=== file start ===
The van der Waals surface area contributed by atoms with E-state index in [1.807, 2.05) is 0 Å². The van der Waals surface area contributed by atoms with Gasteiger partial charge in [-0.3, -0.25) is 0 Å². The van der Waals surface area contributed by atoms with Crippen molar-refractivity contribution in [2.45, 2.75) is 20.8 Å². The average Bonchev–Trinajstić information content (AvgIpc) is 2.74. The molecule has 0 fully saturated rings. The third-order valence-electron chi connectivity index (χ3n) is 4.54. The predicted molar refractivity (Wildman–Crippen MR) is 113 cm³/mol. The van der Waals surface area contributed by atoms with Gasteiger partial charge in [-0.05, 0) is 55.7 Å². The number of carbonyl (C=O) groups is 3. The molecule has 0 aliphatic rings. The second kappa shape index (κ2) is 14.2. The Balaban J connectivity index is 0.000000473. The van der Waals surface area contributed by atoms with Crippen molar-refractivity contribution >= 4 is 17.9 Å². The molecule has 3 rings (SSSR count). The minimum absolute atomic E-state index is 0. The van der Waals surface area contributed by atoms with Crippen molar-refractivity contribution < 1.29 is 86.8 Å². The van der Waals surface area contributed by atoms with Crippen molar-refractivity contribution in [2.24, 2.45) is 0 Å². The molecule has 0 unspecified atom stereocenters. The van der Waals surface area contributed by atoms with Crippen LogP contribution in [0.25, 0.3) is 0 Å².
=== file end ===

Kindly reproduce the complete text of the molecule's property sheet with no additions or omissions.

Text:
The van der Waals surface area contributed by atoms with E-state index in [1.807, 2.05) is 0 Å². The van der Waals surface area contributed by atoms with Gasteiger partial charge in [-0.3, -0.25) is 0 Å². The van der Waals surface area contributed by atoms with Crippen molar-refractivity contribution in [2.45, 2.75) is 20.8 Å². The average Bonchev–Trinajstić information content (AvgIpc) is 2.74. The molecule has 0 fully saturated rings. The third-order valence-electron chi connectivity index (χ3n) is 4.54. The predicted molar refractivity (Wildman–Crippen MR) is 113 cm³/mol. The van der Waals surface area contributed by atoms with Gasteiger partial charge in [-0.05, 0) is 55.7 Å². The number of carbonyl (C=O) groups is 3. The molecule has 0 aliphatic rings. The second kappa shape index (κ2) is 14.2. The Balaban J connectivity index is 0.000000473. The van der Waals surface area contributed by atoms with Crippen molar-refractivity contribution >= 4 is 17.9 Å². The molecule has 3 rings (SSSR count). The minimum absolute atomic E-state index is 0. The van der Waals surface area contributed by atoms with Crippen molar-refractivity contribution < 1.29 is 86.8 Å². The van der Waals surface area contributed by atoms with Crippen molar-refractivity contribution in [2.24, 2.45) is 0 Å². The molecule has 0 unspecified atom stereocenters. The van der Waals surface area contributed by atoms with Crippen LogP contribution in [0.25, 0.3) is 0 Å².